Raising Biracial Boys in America
I’m raising three biracial children.
I know, it’s not a very unique position to be in in today’s America, but as far as I can tell, it’s still a pretty important part of our existence.
When my husband begged me to love him long time and I got together, we didn’t really think much about the fact that he is Mexican and I am black. We were more concerned with the things we have in common: the same undergraduate major, and our love for movies, $2 bills, and gangsta rap.
We became great friends and then dated through most of college (well, for me anyway, because I’m younger).
We were pretty young when we had our first son, and unlike many, we didn’t plan it for years, or try for weeks, we just suddenly were, um, having a baby.
Our first baby. Our first boy baby. Our first half black, half Mexican boy baby.
Despite being knowledgeable about the origin of offspring, we were shocked and awed by the fact that I would soon bear a child with his laid back personality and my stunning good looks decision making. So you can see how his racial composition was the least of our concerns.
But, once he came and we fell in love with him, and we finally figured out how to keep him alive, it started to get more important.
Mostly because other people made it so by saying say things like, “Are you the nanny?” and, “Is he yours?” when I ventured out and about with him stuck on my hip, weighted down with a plethora of baby accoutrements, looking like I’d just been released from a bomb shelter in the middle of a zombie apocalypse (what? Our first few months together were HARD).
I’d usually respond by staring into oblivion, attempting to remember how to manipulate my tongue to form words, before finally providing a very eloquent, “Uh, yep.”
I was confused mostly because I was sleep deprived, but also because he looks like me. And, I held him like I owned him. And, I have a hard time imaging that a nanny would keep her job if she looked as shot up and blown out as I looked and felt in those days. No one works as hard as a new mom. No one.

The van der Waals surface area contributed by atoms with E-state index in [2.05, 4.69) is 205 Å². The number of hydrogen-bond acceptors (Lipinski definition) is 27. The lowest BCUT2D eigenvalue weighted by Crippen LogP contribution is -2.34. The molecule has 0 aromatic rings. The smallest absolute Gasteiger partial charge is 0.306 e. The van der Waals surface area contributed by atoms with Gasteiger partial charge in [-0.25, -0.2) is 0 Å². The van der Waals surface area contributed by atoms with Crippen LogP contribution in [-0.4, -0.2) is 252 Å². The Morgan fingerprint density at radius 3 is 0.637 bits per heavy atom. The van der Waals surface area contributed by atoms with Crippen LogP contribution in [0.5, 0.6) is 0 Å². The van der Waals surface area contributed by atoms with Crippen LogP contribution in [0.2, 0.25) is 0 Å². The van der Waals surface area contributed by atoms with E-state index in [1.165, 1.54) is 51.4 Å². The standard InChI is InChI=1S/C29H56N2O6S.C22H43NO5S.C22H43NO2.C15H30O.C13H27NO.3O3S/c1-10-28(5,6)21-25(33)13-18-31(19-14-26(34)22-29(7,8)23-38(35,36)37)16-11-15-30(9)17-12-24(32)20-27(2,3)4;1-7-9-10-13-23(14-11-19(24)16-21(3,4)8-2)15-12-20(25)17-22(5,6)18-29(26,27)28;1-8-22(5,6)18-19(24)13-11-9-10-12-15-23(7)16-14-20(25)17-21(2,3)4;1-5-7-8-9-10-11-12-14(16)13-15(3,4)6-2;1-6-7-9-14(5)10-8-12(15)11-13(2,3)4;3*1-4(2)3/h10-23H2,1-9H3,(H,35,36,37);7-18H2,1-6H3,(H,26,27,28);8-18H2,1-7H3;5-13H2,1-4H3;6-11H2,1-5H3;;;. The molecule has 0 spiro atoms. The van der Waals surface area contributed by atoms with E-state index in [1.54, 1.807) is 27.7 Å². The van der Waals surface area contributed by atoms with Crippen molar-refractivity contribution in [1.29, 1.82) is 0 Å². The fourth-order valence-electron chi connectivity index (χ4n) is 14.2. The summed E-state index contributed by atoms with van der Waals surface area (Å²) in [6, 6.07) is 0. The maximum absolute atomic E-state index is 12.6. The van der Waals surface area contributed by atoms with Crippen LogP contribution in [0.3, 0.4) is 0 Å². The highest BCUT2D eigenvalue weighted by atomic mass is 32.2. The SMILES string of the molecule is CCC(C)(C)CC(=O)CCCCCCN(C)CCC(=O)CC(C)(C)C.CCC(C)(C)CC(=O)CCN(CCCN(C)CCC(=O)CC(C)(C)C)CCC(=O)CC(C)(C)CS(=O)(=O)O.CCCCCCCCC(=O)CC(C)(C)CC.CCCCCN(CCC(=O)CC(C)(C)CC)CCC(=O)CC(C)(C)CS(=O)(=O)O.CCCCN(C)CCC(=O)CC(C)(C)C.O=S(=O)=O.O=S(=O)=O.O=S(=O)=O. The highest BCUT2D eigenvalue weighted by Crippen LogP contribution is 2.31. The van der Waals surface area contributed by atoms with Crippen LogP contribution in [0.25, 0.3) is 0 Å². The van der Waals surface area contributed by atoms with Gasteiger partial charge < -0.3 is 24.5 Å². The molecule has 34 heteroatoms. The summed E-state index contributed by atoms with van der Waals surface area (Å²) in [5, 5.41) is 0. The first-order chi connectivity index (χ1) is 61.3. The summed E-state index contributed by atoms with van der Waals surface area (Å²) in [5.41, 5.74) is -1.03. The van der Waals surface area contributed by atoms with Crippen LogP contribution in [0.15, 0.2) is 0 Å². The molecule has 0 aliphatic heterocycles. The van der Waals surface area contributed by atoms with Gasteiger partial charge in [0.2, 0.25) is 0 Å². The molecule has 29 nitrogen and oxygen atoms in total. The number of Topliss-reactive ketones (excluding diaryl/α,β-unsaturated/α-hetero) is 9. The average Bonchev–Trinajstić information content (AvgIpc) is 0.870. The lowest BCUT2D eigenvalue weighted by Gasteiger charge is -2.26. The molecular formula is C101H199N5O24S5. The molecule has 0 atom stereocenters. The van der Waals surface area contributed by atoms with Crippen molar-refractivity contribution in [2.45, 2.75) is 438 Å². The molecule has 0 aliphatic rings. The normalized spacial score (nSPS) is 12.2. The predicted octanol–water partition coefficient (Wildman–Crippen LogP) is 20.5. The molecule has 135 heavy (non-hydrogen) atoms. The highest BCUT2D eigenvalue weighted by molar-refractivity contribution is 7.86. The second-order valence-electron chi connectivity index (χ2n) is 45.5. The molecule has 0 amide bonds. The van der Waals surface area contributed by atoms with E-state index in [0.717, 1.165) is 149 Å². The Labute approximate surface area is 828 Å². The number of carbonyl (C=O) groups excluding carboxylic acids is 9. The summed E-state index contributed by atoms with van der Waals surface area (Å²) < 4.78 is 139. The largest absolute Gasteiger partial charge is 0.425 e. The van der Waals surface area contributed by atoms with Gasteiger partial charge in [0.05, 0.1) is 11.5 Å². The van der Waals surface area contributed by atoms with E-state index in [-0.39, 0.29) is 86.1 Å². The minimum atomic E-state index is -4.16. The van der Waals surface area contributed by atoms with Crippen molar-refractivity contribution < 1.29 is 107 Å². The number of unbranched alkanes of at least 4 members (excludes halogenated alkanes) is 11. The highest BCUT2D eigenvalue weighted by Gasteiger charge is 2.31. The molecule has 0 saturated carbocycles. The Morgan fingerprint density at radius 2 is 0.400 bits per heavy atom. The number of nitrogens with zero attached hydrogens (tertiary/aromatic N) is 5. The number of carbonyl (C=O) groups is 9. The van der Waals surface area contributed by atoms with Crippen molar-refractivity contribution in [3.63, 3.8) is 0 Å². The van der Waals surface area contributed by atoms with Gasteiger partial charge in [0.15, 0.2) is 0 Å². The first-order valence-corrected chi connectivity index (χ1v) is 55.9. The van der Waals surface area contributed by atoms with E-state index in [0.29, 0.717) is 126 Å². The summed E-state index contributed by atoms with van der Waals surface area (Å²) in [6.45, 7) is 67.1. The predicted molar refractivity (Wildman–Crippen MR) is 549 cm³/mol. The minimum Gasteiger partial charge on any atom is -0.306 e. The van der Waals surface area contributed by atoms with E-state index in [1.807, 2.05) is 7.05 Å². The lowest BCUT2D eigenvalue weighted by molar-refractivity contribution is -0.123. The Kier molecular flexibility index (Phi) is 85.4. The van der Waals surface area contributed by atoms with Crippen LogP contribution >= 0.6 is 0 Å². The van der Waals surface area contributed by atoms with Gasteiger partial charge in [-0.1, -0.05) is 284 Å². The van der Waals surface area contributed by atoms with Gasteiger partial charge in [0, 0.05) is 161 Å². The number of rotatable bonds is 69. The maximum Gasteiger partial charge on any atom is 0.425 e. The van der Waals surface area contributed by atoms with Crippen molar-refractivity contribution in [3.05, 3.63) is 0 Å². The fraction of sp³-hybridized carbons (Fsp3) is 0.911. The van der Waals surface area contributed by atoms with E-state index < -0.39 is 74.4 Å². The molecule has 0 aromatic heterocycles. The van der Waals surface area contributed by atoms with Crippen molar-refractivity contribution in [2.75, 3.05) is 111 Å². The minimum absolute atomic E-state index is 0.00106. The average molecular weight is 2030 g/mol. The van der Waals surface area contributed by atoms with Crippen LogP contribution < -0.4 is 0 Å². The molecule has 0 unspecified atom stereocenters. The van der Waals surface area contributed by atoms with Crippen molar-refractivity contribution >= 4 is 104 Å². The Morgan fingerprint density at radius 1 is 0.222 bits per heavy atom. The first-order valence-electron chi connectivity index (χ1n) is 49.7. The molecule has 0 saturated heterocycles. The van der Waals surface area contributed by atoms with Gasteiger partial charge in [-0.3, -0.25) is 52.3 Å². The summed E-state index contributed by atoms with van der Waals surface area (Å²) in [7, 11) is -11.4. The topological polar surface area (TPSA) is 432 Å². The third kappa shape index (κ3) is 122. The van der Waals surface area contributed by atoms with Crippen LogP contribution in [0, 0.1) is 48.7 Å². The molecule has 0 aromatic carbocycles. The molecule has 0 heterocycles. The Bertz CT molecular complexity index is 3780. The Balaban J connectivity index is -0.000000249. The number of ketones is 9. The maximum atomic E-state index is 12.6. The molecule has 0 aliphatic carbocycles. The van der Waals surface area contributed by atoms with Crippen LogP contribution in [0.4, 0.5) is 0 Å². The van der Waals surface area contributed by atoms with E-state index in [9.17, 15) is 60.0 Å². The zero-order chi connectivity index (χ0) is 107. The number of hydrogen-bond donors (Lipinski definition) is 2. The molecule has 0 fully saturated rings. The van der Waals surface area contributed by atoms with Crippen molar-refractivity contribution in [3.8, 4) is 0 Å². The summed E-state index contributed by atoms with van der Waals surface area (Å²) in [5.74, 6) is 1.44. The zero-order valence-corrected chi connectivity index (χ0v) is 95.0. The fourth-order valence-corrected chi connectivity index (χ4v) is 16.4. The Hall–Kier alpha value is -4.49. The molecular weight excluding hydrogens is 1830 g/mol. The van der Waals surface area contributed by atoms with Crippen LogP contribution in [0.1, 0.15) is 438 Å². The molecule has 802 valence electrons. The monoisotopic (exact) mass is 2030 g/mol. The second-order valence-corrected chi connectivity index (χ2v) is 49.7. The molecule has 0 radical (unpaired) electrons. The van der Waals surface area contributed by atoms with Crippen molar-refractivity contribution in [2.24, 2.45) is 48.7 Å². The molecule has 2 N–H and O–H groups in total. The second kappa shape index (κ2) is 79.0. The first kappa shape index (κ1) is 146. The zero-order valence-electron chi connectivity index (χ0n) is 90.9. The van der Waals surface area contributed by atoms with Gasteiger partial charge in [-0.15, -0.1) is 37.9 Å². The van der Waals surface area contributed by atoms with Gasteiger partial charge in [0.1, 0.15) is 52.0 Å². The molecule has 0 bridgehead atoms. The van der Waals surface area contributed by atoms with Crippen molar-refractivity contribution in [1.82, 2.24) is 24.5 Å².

As he aged, people started asking him questions and I realized that I needed to do a better job of helping him know and love who he is.
He and his younger brothers are going to carry on their father’s Spanish surname. And, they’re not going to be able to speak a lick of Spanish while they do it (his father doesn’t speak Spanish because of his Americanness). They are going to be different shades of brown (some light, some dark), and when people look at them they are going to think things that have nothing to do with the awesomeness inside, and everything to do with what they think they see outside.
I want The Dudes to be proud of all of those things. Proud of the heritages they get to call their own and informed about the history of the two. But, I mostly just want them to be comfortable and confident with who they are. On the inside AND on the outside.
I want them to feel confident answering questions (nope, it’s not a tan), and dispelling myths (my dad and even his parents were BORN in America, just like yours). I want them to understand why people stare (they do, seriously) and why people say things in front of them that they don’t understand would be hurtful (sometimes they don’t know they’re half black and half Mexican just by looking).
And I want him to know that no matter what other people say or think or do, they are special. Not special weird. Not special funny. Special awesome.